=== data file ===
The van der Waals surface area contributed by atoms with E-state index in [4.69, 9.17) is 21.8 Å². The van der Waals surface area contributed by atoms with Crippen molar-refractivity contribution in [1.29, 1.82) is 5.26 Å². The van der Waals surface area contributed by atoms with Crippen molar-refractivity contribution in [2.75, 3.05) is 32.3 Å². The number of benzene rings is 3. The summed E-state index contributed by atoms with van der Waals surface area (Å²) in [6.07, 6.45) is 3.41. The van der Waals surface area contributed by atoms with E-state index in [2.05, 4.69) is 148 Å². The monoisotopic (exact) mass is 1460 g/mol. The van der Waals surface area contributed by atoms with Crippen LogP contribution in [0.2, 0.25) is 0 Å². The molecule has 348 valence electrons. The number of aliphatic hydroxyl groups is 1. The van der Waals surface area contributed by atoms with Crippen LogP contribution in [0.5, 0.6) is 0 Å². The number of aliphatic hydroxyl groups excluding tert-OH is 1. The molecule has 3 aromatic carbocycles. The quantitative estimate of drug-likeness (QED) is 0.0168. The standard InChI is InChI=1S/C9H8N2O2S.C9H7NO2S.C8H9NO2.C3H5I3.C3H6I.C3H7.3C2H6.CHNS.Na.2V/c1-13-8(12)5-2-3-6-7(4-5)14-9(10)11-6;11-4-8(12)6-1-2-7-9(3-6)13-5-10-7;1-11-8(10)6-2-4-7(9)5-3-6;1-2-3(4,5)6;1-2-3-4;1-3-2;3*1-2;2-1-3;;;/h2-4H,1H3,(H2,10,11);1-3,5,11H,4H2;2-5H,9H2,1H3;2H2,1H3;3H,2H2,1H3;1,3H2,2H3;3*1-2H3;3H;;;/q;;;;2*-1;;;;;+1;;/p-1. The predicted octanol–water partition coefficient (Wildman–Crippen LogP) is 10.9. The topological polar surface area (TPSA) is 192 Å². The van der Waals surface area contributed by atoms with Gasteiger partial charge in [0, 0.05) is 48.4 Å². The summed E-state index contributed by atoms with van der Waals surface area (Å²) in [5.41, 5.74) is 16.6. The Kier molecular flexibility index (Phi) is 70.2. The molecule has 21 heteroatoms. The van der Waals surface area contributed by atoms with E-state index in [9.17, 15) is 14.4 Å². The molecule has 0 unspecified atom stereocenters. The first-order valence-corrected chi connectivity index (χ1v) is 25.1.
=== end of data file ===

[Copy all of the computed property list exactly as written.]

The van der Waals surface area contributed by atoms with E-state index in [4.69, 9.17) is 21.8 Å². The van der Waals surface area contributed by atoms with Crippen molar-refractivity contribution in [1.29, 1.82) is 5.26 Å². The van der Waals surface area contributed by atoms with Crippen molar-refractivity contribution in [2.75, 3.05) is 32.3 Å². The number of benzene rings is 3. The summed E-state index contributed by atoms with van der Waals surface area (Å²) in [6.07, 6.45) is 3.41. The van der Waals surface area contributed by atoms with E-state index in [2.05, 4.69) is 148 Å². The monoisotopic (exact) mass is 1460 g/mol. The van der Waals surface area contributed by atoms with Crippen LogP contribution in [0.2, 0.25) is 0 Å². The molecule has 348 valence electrons. The number of aliphatic hydroxyl groups is 1. The van der Waals surface area contributed by atoms with Crippen LogP contribution in [0.5, 0.6) is 0 Å². The number of aliphatic hydroxyl groups excluding tert-OH is 1. The molecule has 3 aromatic carbocycles. The quantitative estimate of drug-likeness (QED) is 0.0168. The standard InChI is InChI=1S/C9H8N2O2S.C9H7NO2S.C8H9NO2.C3H5I3.C3H6I.C3H7.3C2H6.CHNS.Na.2V/c1-13-8(12)5-2-3-6-7(4-5)14-9(10)11-6;11-4-8(12)6-1-2-7-9(3-6)13-5-10-7;1-11-8(10)6-2-4-7(9)5-3-6;1-2-3(4,5)6;1-2-3-4;1-3-2;3*1-2;2-1-3;;;/h2-4H,1H3,(H2,10,11);1-3,5,11H,4H2;2-5H,9H2,1H3;2H2,1H3;3H,2H2,1H3;1,3H2,2H3;3*1-2H3;3H;;;/q;;;;2*-1;;;;;+1;;/p-1. The predicted octanol–water partition coefficient (Wildman–Crippen LogP) is 10.9. The topological polar surface area (TPSA) is 192 Å². The van der Waals surface area contributed by atoms with Gasteiger partial charge in [0, 0.05) is 48.4 Å². The summed E-state index contributed by atoms with van der Waals surface area (Å²) in [5.41, 5.74) is 16.6. The Kier molecular flexibility index (Phi) is 70.2. The molecule has 21 heteroatoms. The van der Waals surface area contributed by atoms with E-state index in [9.17, 15) is 14.4 Å². The molecule has 0 unspecified atom stereocenters. The first-order valence-corrected chi connectivity index (χ1v) is 25.1.